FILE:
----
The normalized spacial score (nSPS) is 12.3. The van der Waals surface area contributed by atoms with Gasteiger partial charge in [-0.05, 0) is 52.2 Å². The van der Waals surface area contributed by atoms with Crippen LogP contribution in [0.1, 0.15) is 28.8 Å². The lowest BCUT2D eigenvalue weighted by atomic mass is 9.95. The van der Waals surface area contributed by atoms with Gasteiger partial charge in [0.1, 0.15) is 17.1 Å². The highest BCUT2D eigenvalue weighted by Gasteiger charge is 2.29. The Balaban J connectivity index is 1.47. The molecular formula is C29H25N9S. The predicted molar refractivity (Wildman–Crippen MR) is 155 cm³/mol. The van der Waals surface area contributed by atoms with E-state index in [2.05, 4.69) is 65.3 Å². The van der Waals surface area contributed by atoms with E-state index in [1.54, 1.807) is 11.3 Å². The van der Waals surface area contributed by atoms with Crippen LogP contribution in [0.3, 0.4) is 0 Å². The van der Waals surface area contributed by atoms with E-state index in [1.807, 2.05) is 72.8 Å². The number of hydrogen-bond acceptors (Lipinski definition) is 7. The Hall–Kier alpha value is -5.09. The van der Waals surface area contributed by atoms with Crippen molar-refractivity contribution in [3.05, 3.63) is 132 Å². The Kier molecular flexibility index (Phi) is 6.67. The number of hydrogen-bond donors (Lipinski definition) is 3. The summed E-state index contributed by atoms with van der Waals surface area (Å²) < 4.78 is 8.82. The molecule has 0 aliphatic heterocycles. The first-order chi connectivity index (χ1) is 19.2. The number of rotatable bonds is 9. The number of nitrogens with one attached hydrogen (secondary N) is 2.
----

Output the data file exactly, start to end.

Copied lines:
The normalized spacial score (nSPS) is 12.3. The van der Waals surface area contributed by atoms with Gasteiger partial charge in [-0.05, 0) is 52.2 Å². The van der Waals surface area contributed by atoms with Crippen LogP contribution in [0.1, 0.15) is 28.8 Å². The lowest BCUT2D eigenvalue weighted by atomic mass is 9.95. The van der Waals surface area contributed by atoms with Gasteiger partial charge in [0.1, 0.15) is 17.1 Å². The highest BCUT2D eigenvalue weighted by Gasteiger charge is 2.29. The Balaban J connectivity index is 1.47. The molecular formula is C29H25N9S. The predicted molar refractivity (Wildman–Crippen MR) is 155 cm³/mol. The van der Waals surface area contributed by atoms with E-state index in [2.05, 4.69) is 65.3 Å². The van der Waals surface area contributed by atoms with E-state index in [1.54, 1.807) is 11.3 Å². The van der Waals surface area contributed by atoms with Crippen LogP contribution in [0.3, 0.4) is 0 Å². The van der Waals surface area contributed by atoms with E-state index in [1.807, 2.05) is 72.8 Å². The number of hydrogen-bond acceptors (Lipinski definition) is 7. The Hall–Kier alpha value is -5.09. The van der Waals surface area contributed by atoms with Crippen molar-refractivity contribution in [3.05, 3.63) is 132 Å². The Kier molecular flexibility index (Phi) is 6.67. The number of hydrogen-bond donors (Lipinski definition) is 3. The summed E-state index contributed by atoms with van der Waals surface area (Å²) < 4.78 is 8.82. The molecule has 0 aliphatic heterocycles. The first-order chi connectivity index (χ1) is 19.2. The number of rotatable bonds is 9. The number of nitrogens with one attached hydrogen (secondary N) is 2.